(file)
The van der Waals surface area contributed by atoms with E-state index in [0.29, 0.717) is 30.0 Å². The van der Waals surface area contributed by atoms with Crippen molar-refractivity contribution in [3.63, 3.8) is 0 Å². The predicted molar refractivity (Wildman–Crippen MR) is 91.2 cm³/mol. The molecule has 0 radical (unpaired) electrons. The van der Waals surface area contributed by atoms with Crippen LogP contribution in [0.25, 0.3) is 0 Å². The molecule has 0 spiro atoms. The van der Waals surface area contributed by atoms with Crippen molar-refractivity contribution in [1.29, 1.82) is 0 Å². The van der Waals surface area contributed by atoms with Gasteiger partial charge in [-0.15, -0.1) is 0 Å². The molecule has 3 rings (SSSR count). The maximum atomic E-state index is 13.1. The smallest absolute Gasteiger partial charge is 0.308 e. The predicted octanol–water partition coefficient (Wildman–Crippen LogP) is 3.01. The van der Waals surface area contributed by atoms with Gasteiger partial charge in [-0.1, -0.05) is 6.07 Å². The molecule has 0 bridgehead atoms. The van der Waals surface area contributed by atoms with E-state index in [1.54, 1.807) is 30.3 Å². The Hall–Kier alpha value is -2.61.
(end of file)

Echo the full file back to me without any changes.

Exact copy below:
The van der Waals surface area contributed by atoms with E-state index in [0.29, 0.717) is 30.0 Å². The van der Waals surface area contributed by atoms with Crippen molar-refractivity contribution in [3.63, 3.8) is 0 Å². The predicted molar refractivity (Wildman–Crippen MR) is 91.2 cm³/mol. The molecule has 0 radical (unpaired) electrons. The van der Waals surface area contributed by atoms with Crippen LogP contribution in [0.25, 0.3) is 0 Å². The molecule has 0 spiro atoms. The van der Waals surface area contributed by atoms with Crippen molar-refractivity contribution in [1.29, 1.82) is 0 Å². The van der Waals surface area contributed by atoms with Gasteiger partial charge in [-0.15, -0.1) is 0 Å². The molecule has 3 rings (SSSR count). The maximum atomic E-state index is 13.1. The smallest absolute Gasteiger partial charge is 0.308 e. The predicted octanol–water partition coefficient (Wildman–Crippen LogP) is 3.01. The van der Waals surface area contributed by atoms with Gasteiger partial charge in [-0.1, -0.05) is 6.07 Å². The molecule has 0 bridgehead atoms. The van der Waals surface area contributed by atoms with E-state index in [1.54, 1.807) is 30.3 Å². The Hall–Kier alpha value is -2.61.